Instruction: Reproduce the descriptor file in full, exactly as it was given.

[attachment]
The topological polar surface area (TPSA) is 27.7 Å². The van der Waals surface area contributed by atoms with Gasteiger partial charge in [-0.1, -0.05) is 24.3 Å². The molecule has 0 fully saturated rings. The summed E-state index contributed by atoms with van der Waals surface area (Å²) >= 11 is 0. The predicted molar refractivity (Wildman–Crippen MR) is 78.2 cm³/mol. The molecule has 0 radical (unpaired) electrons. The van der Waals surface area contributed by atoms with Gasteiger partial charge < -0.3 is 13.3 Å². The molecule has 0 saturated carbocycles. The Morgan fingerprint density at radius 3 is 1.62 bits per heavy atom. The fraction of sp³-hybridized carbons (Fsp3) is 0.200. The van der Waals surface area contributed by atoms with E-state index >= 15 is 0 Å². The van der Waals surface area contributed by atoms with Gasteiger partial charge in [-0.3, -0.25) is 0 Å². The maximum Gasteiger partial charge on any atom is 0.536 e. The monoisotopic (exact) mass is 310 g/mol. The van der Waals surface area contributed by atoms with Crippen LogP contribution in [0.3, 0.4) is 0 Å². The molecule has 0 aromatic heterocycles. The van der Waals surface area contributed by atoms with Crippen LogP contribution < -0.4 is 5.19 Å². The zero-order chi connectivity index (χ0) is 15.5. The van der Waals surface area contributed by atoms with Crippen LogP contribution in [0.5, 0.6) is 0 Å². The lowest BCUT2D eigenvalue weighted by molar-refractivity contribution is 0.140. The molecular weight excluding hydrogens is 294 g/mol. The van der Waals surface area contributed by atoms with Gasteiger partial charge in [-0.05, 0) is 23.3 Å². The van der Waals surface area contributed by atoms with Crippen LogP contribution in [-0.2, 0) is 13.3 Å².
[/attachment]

The topological polar surface area (TPSA) is 27.7 Å². The van der Waals surface area contributed by atoms with Gasteiger partial charge in [-0.1, -0.05) is 24.3 Å². The molecule has 0 fully saturated rings. The summed E-state index contributed by atoms with van der Waals surface area (Å²) >= 11 is 0. The predicted molar refractivity (Wildman–Crippen MR) is 78.2 cm³/mol. The molecule has 0 radical (unpaired) electrons. The van der Waals surface area contributed by atoms with Gasteiger partial charge < -0.3 is 13.3 Å². The molecule has 0 saturated carbocycles. The Morgan fingerprint density at radius 3 is 1.62 bits per heavy atom. The fraction of sp³-hybridized carbons (Fsp3) is 0.200. The van der Waals surface area contributed by atoms with E-state index >= 15 is 0 Å². The van der Waals surface area contributed by atoms with Gasteiger partial charge in [-0.3, -0.25) is 0 Å². The maximum Gasteiger partial charge on any atom is 0.536 e. The monoisotopic (exact) mass is 310 g/mol. The van der Waals surface area contributed by atoms with Crippen LogP contribution in [0.3, 0.4) is 0 Å². The molecule has 0 aromatic heterocycles. The van der Waals surface area contributed by atoms with Crippen LogP contribution < -0.4 is 5.19 Å². The zero-order chi connectivity index (χ0) is 15.5. The van der Waals surface area contributed by atoms with Crippen LogP contribution in [0.5, 0.6) is 0 Å². The lowest BCUT2D eigenvalue weighted by molar-refractivity contribution is 0.140. The molecular weight excluding hydrogens is 294 g/mol. The van der Waals surface area contributed by atoms with Gasteiger partial charge in [-0.05, 0) is 23.3 Å². The van der Waals surface area contributed by atoms with Crippen LogP contribution in [-0.2, 0) is 13.3 Å².